Nature of the Euphrates River
The Euphrates rises in Armenia
and flows through
and the country beyond to Babylonia
. It seems to
discharge itself into the Red Sea
; but in point of fact it does
not do so: for its waters are dissipated among the ditches dug
across the fields before it reaches the sea. Accordingly the
nature of this river is the reverse of that of others. For in
other rivers the volume of water is increased in proportion to
the greater distance traversed, and they are at their highest in
winter and lowest in midsummer; but this river is fullest of
water at the rising of the dog-star, and has the
largest volume of water in Syria
, which continually decreases as it advances.
The reason of this is that the
increase is not caused by the collection of winter rains, but by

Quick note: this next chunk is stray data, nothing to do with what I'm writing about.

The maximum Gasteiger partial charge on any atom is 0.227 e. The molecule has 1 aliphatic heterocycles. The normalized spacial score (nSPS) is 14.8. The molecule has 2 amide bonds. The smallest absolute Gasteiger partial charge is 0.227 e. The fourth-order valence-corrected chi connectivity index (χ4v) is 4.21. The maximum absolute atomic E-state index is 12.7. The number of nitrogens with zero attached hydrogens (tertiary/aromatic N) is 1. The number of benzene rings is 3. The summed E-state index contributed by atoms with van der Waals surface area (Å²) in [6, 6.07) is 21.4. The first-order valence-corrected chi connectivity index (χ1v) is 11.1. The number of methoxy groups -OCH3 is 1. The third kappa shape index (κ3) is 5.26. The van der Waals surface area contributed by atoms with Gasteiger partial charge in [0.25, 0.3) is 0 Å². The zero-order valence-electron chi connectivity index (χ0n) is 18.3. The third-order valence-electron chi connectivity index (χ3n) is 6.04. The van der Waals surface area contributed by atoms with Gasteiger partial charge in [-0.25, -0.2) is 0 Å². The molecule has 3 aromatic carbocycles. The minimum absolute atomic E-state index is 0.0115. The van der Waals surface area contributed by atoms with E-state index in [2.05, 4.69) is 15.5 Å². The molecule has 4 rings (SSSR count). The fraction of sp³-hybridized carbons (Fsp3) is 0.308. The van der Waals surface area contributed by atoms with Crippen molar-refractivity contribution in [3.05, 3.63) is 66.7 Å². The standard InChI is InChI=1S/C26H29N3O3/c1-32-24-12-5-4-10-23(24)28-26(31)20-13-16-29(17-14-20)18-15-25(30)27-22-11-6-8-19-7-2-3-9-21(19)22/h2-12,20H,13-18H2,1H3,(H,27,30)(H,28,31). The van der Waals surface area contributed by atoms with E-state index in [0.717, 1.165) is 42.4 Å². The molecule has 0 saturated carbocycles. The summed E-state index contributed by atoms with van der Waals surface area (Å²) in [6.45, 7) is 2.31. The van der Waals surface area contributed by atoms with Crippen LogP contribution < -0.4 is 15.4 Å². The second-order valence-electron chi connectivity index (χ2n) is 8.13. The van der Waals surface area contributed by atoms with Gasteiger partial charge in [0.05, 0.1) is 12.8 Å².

the melting of the snows; and its decrease by the diversion of
its stream into the land, and its subdivision
for the purposes of irrigation.
The transport of the army
of Antiochus in his eastern campaigns. See supra, 8, 25.
It was this
which on this occasion made the transport
of the army slow, because as the boats were
heavily laden, and the stream very low, the
forces of the current did exceedingly little to help them
down. . . .